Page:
GLOBAL FUND GUIDANCE PAPER ON CCM OVERSIGHT MISSES THE MARK
David GarmaiseArticle Type:
Article Number: 3
ABSTRACT David Garmaise writes, “The reporting relationships, and the chain of command, involving the CCM, the PR and the Global Fund are very unusual and not particularly intuitive, and are even more unusual when one adds the LFA into the mix. The Fund's Guidance Paper on CCM Oversight discusses this in limited detail and in language that is bland, sometimes repetitive and sometimes confusing.”
The role of the CCM in overseeing the implementation of grants is not well understood by most CCMs. As a result, CCM oversight is not working in most countries. Thus, the recent release by the Global Fund of a “Guidance Paper on CCM Oversight” (see previous article) is a step in the right direction. However, I doubt that the guidance paper will do much to help CCMs (and other stakeholders) understand how oversight can work.
Part of the problem is that the reporting relationships, and the chain of command, involving the CCM, the PR and the Global Fund are very unusual and not particularly intuitive, and are even more unusual when one adds the Local Fund Agent (LFA) into the mix.
It is the CCM that informs the Global Fund (via the proposal form) what it would like the grant to consist of, and that informs the Fund who it would like to serve as PR. Yet it is the PR that then has a contractual relationship with the Global Fund, and that reports to the Fund on how well the grant is going. The CCM is supposed to “oversee” the grant; yet it does not have any formal powers over the PR in the way that a board (such as that of the Global Fund) has clear authority over the working staff.
Add to this that the head of the PR is usually a member of the CCM, and is often a senior government official, and the complexity and ambiguities get even greater.
This situation requires that a clear understanding – and possibly a formal agreement – be developed between the PR and the CCM regarding (a) how the PR will fulfill its formal reporting obligations to the Global Fund, (b) how the PR will keep the CCM informed of grant progress, (c) how the CCM will check that it is satisfied with grant progress, and (d) how the PR will draw upon the skills of the CCM’s members when there are any major problems in implementation.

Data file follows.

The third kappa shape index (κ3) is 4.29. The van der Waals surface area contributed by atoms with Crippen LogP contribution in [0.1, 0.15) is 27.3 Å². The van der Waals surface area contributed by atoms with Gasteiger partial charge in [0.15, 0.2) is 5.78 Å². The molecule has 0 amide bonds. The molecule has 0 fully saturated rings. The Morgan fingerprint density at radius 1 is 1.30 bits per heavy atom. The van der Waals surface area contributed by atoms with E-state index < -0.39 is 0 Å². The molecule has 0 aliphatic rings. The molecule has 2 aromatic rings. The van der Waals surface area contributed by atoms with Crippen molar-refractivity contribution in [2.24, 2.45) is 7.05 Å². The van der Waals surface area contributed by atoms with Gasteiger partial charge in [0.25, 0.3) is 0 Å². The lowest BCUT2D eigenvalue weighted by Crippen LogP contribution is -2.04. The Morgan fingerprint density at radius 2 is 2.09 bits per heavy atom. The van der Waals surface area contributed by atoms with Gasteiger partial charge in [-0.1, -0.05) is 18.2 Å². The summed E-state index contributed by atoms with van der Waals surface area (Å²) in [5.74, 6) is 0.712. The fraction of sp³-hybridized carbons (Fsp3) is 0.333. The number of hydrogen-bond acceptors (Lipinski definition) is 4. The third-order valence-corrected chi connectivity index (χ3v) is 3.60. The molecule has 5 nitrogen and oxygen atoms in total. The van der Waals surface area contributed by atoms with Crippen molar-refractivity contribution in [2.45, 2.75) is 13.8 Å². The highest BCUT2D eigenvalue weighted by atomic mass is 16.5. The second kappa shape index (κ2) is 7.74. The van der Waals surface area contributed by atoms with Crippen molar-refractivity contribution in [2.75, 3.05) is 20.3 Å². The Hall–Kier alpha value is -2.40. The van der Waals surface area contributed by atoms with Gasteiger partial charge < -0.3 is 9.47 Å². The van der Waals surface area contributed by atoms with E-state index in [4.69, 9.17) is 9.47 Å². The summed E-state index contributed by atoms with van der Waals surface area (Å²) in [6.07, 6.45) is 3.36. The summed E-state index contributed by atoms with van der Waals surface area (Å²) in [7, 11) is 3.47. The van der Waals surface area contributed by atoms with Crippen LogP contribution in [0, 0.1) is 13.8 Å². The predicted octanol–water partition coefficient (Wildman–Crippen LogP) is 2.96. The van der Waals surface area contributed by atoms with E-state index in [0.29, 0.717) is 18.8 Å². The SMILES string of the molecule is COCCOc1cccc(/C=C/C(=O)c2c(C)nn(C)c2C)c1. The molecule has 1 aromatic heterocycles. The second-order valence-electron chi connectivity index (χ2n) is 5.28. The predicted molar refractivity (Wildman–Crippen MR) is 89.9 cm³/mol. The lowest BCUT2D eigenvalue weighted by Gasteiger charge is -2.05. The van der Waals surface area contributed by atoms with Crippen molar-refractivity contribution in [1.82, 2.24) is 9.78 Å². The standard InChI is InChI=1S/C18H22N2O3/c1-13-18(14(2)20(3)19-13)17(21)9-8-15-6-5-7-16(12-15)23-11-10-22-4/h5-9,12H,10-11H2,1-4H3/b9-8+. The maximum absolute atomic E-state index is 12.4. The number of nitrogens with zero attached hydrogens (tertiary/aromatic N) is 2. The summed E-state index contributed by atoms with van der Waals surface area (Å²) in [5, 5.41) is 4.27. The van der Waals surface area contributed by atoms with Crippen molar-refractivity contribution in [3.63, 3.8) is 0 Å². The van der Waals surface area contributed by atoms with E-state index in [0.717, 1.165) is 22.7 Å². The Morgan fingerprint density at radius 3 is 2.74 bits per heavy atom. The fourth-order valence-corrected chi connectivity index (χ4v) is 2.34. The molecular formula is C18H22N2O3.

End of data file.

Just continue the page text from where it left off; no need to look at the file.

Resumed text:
Any guidance on oversight should start by acknowledging these basic realities and needs. The Global Fund’s “Guidance Paper on CCM Oversight” contains only some of this, and it does so in limited detail and in language that is bland, sometimes repetitive and sometimes confusing.
As well, in my opinion, the guidance paper defines “oversight” far too broadly. Why, for example, is proposal development listed as a component of the CCM’s oversight role? The CCM is not responsible for overseeing proposal development; rather, it is responsible for actually doing it!
There are other components that the guidance paper includes under the umbrella of CCM oversight – specifically, Phase 2 renewals, the development of RCC proposals, donor coordination, and alignment with health systems – that either don’t fit under the concept of “oversight” or that would be better dealt with in separate papers. Explaining how CCM oversight of grant implementation can work is a big enough challenge for one paper. The Fund’s guidance paper seems to conflate oversight with the entire role of the CCM, including the functions of individual CCM members in their “other” lives.
What is needed is a more practical tool to assist CCMs with the oversight process. In addition to what is described above, this tool should:
- list ways in which the CCM can organize itself to carry out its oversight responsibilities;
- provide a list of the types of oversight activities the CCM should consider;
- present suggestions for a process to identify serious problems with grant implementation;
- provide examples of the types of problems that can arise during grant implementation;
- describe different ways that problems can be resolved; and
- include examples of how some CCMs have worked with PRs to resolve these problems.
(Note: Some of the concepts in the above bullet points were included in a presentation at the International AIDS Conference in Mexico City in August 2008 by Catherine Severo of Grant Management Solutions, for Management Sciences for Health.)
Finally, I am concerned with the overall tone of the guidance paper. It speaks in terms of “Global Fund expectations” concerning what CCMs should be doing in grant oversight. There are no contractual relationships between CCMs and the Global Fund. It shouldn’t be about what the CCM can do to help the Global Fund. It should be about what the CCM can do to help improve the health of the country.
[David Garmaise (firstname.lastname@example.org) is Aidspan’s Senior Analyst.]